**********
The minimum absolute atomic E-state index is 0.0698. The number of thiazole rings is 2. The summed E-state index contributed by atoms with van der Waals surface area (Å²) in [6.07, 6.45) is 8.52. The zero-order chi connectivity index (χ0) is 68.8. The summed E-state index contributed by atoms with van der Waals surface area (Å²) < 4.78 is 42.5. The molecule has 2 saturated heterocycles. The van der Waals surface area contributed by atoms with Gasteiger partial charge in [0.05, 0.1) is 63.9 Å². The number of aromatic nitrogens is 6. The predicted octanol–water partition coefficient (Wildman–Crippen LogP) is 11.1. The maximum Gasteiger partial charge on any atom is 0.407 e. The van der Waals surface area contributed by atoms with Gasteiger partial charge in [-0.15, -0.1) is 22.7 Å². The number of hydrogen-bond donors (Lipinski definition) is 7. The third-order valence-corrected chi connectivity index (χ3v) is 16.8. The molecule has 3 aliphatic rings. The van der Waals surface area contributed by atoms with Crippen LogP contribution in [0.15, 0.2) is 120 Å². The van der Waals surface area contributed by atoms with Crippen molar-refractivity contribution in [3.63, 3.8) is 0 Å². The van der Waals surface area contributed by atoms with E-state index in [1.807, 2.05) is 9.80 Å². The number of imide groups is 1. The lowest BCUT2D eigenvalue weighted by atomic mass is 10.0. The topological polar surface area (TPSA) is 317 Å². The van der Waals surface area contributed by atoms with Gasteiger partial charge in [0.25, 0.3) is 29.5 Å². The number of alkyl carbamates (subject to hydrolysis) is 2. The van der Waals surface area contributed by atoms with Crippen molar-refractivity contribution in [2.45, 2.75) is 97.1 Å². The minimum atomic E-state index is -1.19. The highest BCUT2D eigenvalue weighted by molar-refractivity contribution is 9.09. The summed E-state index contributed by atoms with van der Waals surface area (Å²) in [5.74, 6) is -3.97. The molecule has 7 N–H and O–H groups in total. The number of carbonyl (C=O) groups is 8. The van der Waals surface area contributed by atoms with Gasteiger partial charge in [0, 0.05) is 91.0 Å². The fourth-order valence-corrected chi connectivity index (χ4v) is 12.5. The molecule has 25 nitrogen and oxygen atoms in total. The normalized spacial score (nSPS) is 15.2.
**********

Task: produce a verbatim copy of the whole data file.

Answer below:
The minimum absolute atomic E-state index is 0.0698. The number of thiazole rings is 2. The summed E-state index contributed by atoms with van der Waals surface area (Å²) in [6.07, 6.45) is 8.52. The zero-order chi connectivity index (χ0) is 68.8. The summed E-state index contributed by atoms with van der Waals surface area (Å²) < 4.78 is 42.5. The molecule has 2 saturated heterocycles. The van der Waals surface area contributed by atoms with Gasteiger partial charge in [0.05, 0.1) is 63.9 Å². The number of aromatic nitrogens is 6. The predicted octanol–water partition coefficient (Wildman–Crippen LogP) is 11.1. The maximum Gasteiger partial charge on any atom is 0.407 e. The van der Waals surface area contributed by atoms with Gasteiger partial charge in [-0.15, -0.1) is 22.7 Å². The number of hydrogen-bond donors (Lipinski definition) is 7. The third-order valence-corrected chi connectivity index (χ3v) is 16.8. The molecule has 3 aliphatic rings. The van der Waals surface area contributed by atoms with Crippen LogP contribution in [0.15, 0.2) is 120 Å². The van der Waals surface area contributed by atoms with Crippen molar-refractivity contribution in [3.63, 3.8) is 0 Å². The van der Waals surface area contributed by atoms with E-state index in [1.807, 2.05) is 9.80 Å². The number of imide groups is 1. The lowest BCUT2D eigenvalue weighted by atomic mass is 10.0. The topological polar surface area (TPSA) is 317 Å². The van der Waals surface area contributed by atoms with Gasteiger partial charge in [0.25, 0.3) is 29.5 Å². The number of alkyl carbamates (subject to hydrolysis) is 2. The van der Waals surface area contributed by atoms with Crippen molar-refractivity contribution in [2.45, 2.75) is 97.1 Å². The minimum atomic E-state index is -1.19. The highest BCUT2D eigenvalue weighted by molar-refractivity contribution is 9.09. The summed E-state index contributed by atoms with van der Waals surface area (Å²) in [5.74, 6) is -3.97. The molecule has 7 N–H and O–H groups in total. The number of carbonyl (C=O) groups is 8. The van der Waals surface area contributed by atoms with Gasteiger partial charge in [0, 0.05) is 91.0 Å². The fourth-order valence-corrected chi connectivity index (χ4v) is 12.5. The molecule has 25 nitrogen and oxygen atoms in total. The normalized spacial score (nSPS) is 15.2.